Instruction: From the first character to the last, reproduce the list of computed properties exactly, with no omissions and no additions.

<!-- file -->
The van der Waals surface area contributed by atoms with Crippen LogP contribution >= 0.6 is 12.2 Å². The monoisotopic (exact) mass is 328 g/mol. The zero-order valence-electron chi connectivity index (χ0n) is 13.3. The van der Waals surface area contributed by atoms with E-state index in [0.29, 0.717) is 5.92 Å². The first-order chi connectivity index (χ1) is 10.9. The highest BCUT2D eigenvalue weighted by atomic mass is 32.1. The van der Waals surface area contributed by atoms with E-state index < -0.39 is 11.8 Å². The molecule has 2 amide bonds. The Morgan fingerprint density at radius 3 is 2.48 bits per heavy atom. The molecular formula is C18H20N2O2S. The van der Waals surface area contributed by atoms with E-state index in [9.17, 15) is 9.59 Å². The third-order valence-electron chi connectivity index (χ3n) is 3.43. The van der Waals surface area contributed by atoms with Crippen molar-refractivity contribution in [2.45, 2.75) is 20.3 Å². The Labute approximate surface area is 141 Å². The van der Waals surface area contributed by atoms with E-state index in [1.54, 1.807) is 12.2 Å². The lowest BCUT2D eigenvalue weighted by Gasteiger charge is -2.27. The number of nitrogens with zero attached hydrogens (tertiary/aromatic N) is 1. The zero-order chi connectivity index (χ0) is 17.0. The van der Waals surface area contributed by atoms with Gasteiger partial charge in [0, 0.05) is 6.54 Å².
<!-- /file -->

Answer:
The van der Waals surface area contributed by atoms with Crippen LogP contribution >= 0.6 is 12.2 Å². The monoisotopic (exact) mass is 328 g/mol. The zero-order valence-electron chi connectivity index (χ0n) is 13.3. The van der Waals surface area contributed by atoms with E-state index in [0.29, 0.717) is 5.92 Å². The first-order chi connectivity index (χ1) is 10.9. The highest BCUT2D eigenvalue weighted by atomic mass is 32.1. The van der Waals surface area contributed by atoms with E-state index < -0.39 is 11.8 Å². The molecule has 2 amide bonds. The Morgan fingerprint density at radius 3 is 2.48 bits per heavy atom. The molecular formula is C18H20N2O2S. The van der Waals surface area contributed by atoms with E-state index in [9.17, 15) is 9.59 Å². The third-order valence-electron chi connectivity index (χ3n) is 3.43. The van der Waals surface area contributed by atoms with Crippen molar-refractivity contribution in [2.45, 2.75) is 20.3 Å². The Labute approximate surface area is 141 Å². The van der Waals surface area contributed by atoms with E-state index in [1.54, 1.807) is 12.2 Å². The lowest BCUT2D eigenvalue weighted by Gasteiger charge is -2.27. The number of nitrogens with zero attached hydrogens (tertiary/aromatic N) is 1. The zero-order chi connectivity index (χ0) is 17.0. The van der Waals surface area contributed by atoms with Gasteiger partial charge in [0, 0.05) is 6.54 Å².